Professions evolved and consolidated their positions during the Victorian era, and they are deeply entrenched in the morality of the period. Originally, the term was reserved for such "gentlemanly pursuits" as law, medicine and divinity. In pre-industrial Europe, these occupations gave those who lacked a private income the opportunity to make a living without troubling themselves with commerce or manual work. Eventually, officers in the army and navy were also included in the professions.

Most conventional definitions present an idealised picture of the professions as selfless public service. The classical definition is provided by A M Carr-Saunders and P A Wilson in their 1933 study, The Professions. The profession, they claimed, "exhibits a complex of characteristics" which are absent in other vocational pursuits; the main being the "ethical imperative" to render "altruistic service" to the public. Later, in his much quoted 1964 book, The Qualifying Associations, Geoffrey Millerson provided a compact list of the most frequently mentioned characteristics of professions, as enumerated by a host of writers and commentators: a skill based on theoretical knowledge; a requirement for training and education; the need for the professional to demonstrate competence by passing a test; a code of professional conduct; the performance of a service for the public good; and a professional organisation.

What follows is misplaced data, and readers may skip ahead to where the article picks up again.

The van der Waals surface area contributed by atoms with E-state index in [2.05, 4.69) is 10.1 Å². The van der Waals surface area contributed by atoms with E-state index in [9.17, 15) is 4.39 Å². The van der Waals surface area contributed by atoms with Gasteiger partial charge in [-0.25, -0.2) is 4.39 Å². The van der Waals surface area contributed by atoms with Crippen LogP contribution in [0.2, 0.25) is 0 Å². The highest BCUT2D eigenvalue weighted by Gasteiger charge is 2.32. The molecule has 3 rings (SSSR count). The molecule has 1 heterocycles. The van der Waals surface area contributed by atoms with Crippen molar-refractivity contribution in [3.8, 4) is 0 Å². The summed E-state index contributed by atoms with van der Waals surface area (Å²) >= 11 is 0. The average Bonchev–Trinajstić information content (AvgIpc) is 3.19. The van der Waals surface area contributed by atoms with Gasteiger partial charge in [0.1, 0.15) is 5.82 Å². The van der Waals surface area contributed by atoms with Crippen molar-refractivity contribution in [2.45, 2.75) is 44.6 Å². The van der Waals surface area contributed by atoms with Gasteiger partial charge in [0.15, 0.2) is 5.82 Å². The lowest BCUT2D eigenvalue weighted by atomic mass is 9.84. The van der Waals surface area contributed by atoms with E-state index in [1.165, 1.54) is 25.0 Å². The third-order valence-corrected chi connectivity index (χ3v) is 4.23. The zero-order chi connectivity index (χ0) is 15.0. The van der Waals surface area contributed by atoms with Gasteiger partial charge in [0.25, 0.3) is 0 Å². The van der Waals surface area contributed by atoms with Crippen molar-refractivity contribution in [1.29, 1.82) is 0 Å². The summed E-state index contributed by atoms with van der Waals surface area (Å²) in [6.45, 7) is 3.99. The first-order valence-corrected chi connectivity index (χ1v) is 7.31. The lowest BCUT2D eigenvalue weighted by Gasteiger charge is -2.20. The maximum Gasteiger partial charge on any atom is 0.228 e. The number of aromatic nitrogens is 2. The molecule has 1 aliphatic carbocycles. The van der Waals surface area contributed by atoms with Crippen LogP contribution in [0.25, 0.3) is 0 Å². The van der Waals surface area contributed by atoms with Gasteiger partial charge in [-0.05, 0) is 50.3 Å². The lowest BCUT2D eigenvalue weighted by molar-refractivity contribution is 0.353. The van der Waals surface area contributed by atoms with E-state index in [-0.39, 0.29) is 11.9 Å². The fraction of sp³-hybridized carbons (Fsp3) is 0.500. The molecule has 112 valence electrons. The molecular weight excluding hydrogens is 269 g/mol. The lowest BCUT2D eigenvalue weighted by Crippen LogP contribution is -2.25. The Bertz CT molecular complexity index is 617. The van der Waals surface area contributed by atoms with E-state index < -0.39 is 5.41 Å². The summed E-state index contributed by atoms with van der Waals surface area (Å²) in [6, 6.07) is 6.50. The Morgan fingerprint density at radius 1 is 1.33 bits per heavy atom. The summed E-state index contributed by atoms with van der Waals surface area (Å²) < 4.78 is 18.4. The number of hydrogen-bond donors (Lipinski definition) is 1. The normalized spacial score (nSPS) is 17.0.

Such formal definitions leave out a number of other, perhaps more important, aspects of the professions. …

The rest of this article is only available to active members of Questia

Sign up now for a free, 1-day trial and receive full access to:

  • Questia's entire collection
  • Automatic bibliography creation
  • More helpful research tools like notes, citations, and highlights
  • Ad-free environment

Already a member? Log in now.

Notes for this article

Add a new note
If you are trying to select text to create highlights or citations, remember that you must now click or tap on the first word, and then click or tap on the last word.
One moment ...
Default project is now your active project.
Project items

Items saved from this article

This article has been saved
Highlights (0)
Some of your highlights are legacy items.

Highlights saved before July 30, 2012 will not be displayed on their respective source pages.

You can easily re-create the highlights by opening the book page or article, selecting the text, and clicking “Highlight.”

Citations (0)
Some of your citations are legacy items.

Any citation created before July 30, 2012 will labeled as a “Cited page.” New citations will be saved as cited passages, pages or articles.